Last Sunday was a momentous evening in Hollywood for Asian Americans and Asians. When I was a teenager, I used to tell my friends "I'm going to the Kodak Theatre!" That's what the Dolby Theatre used to be called. Knowing how rare that opportunity would be for someone like me, that seemed like a near unreachable dream. But if you don't dream big, then you won't get anywhere. So, as "Everything Everywhere All At Once" kept racking up awards, and especially when Ke Huy Quan won Best Supporting Actor, followed by Michelle Yeoh winning Best Actress, and finally the biggest award of the night going to the movie, it was simply put...everything. That being said, I also hope that Hollywood doesn't look back on this night and think, okay we're diverse. We gave a bunch of the most prestigious awards in filmmaking to a bunch of Asians. Let's move on to the next underrepresented group. We really have to do better. Think about this...
When Michelle Yeoh said, "this is a beacon of hope," I thought...this can't just be a beacon of hope. This has to be something that is more than hope. The fact that Halle Berry was the first woman of color ever to win Best Actress at the Academy Awards in 2002, and then it took twenty-one years for another woman of color to win the award says a lot more about our progress than all of EEAO's wins throughout the entire awards season this year. On top of that, and not that Jamie Lee Curtis wasn't brilliant in her role, but Stephanie Hsu was also brilliant. Stephanie Hsu was beyond brilliant. Why Stephanie didn't seem to get as much recognition as Jamie Lee Curtis...well, I have a lot of thoughts about that, but I'll save that for a different blog.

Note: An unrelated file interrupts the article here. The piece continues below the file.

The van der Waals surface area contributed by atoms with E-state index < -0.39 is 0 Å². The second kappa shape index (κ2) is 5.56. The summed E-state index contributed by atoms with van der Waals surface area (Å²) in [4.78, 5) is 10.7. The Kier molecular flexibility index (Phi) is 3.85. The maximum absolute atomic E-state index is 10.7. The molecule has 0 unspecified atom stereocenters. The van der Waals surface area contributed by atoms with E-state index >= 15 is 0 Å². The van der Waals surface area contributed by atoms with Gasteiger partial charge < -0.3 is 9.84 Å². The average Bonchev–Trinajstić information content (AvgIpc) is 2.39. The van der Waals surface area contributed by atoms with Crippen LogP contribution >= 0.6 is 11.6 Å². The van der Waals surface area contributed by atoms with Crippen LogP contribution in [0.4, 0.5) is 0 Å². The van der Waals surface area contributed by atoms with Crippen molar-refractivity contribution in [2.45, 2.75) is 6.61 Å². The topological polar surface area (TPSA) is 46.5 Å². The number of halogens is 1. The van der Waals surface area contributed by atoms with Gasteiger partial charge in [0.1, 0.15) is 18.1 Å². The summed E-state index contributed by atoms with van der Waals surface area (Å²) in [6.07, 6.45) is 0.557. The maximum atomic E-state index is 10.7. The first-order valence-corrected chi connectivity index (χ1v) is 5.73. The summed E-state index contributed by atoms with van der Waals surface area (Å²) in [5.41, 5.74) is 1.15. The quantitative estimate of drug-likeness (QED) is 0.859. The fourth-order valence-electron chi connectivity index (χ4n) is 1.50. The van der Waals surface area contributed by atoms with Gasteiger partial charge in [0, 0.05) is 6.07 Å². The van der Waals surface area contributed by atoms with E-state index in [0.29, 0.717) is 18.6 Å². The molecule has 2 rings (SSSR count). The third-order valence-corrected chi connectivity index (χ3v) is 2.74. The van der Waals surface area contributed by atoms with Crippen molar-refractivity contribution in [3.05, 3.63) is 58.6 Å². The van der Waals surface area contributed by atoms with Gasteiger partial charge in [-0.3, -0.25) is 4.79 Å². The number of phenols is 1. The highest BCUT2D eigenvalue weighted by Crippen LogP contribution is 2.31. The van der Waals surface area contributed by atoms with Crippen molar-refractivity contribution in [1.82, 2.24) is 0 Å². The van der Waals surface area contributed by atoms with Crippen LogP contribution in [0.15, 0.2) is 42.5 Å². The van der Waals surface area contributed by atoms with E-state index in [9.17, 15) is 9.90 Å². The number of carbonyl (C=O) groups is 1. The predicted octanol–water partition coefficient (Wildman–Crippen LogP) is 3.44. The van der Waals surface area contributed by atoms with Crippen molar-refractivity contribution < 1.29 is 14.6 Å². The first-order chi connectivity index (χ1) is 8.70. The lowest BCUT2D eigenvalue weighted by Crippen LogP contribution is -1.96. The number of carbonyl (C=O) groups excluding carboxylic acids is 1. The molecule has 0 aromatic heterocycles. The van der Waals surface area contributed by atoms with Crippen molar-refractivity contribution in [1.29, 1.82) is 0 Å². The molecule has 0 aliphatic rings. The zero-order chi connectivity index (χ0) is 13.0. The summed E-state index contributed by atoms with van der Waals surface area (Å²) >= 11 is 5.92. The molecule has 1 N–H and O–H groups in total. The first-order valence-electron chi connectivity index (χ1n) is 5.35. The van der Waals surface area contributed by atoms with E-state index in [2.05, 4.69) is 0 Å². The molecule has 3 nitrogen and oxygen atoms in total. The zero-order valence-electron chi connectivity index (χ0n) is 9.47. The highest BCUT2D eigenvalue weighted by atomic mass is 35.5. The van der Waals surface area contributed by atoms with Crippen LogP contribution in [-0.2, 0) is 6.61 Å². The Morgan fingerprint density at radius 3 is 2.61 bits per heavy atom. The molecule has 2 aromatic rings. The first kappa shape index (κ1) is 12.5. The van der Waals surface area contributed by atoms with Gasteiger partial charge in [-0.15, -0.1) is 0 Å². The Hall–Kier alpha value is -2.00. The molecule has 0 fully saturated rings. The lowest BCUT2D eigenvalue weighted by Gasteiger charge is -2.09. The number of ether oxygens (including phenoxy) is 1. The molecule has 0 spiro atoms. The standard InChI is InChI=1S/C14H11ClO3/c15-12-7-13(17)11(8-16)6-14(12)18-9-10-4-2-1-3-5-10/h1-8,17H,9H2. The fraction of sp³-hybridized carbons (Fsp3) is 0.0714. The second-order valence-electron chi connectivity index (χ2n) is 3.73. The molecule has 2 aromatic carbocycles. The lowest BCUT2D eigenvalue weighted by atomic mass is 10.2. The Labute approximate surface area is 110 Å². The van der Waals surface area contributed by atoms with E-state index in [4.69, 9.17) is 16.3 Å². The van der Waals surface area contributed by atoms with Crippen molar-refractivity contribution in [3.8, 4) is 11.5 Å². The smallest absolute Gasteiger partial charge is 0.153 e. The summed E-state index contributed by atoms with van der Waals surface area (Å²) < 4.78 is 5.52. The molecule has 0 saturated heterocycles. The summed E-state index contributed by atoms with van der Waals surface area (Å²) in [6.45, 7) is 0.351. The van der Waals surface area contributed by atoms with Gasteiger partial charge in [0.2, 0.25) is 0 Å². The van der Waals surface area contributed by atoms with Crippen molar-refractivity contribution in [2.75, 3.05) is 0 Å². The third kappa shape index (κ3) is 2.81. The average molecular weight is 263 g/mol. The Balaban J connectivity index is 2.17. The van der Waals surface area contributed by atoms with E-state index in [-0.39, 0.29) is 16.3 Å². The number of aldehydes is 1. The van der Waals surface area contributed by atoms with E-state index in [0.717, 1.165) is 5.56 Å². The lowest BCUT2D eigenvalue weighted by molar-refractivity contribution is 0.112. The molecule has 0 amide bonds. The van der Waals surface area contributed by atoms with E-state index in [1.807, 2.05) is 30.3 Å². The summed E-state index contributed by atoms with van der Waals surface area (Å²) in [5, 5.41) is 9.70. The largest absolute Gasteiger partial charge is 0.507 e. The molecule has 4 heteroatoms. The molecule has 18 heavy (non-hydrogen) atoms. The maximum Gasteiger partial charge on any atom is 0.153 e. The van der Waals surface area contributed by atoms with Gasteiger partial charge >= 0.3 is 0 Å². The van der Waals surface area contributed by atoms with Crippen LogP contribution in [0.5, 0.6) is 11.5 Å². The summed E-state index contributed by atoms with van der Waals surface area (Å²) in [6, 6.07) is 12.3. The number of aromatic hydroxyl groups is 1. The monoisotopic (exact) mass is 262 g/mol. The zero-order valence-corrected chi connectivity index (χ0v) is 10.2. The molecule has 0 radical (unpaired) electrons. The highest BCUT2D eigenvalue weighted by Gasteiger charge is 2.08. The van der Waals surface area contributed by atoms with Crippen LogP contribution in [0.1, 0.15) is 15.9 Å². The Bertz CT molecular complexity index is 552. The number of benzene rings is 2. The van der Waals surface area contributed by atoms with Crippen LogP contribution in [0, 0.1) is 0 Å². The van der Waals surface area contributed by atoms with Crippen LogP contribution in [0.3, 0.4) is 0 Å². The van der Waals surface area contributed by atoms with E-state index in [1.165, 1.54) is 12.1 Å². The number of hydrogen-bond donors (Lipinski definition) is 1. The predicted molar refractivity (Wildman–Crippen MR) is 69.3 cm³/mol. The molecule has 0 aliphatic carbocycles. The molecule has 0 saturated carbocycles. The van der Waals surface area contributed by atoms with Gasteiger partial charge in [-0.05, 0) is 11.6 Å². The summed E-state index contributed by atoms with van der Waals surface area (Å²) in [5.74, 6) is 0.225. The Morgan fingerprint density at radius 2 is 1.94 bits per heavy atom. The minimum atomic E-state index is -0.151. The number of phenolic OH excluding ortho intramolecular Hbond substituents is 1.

My point here is that while we have made so many strides in diversity and achievement, it sometimes feels like we are so slowly inching our way towards a broader spectrum of stories and talent being recognized as "award-worthy" in Hollywood, especially those of underrepresented groups in Hollywood, that Michelle is right. For now, her win remains a "beacon of hope."
But maybe this is the turning point...I am so, so proud of everyone behind EEAO. This is now, hands down, my absolute favorite film ever. It's the kind of story that as a writer, you dream of being able to execute. And the recognition that both Ke Huy Quan and Michelle Yeoh gained through this film feels like, "Finally. Thank you for seeing us." And Michelle has said in past interviews that she was grateful for this role, because finally she could show off all that she's capable of. She was so grateful that she was allowed to be more than the epic martial artist actress that she is. That is something that I think is so relatable for so many of us. Especially as an Asian American, we just want to be seen for all we are and not the stereotypes or the roles you want us to fit into.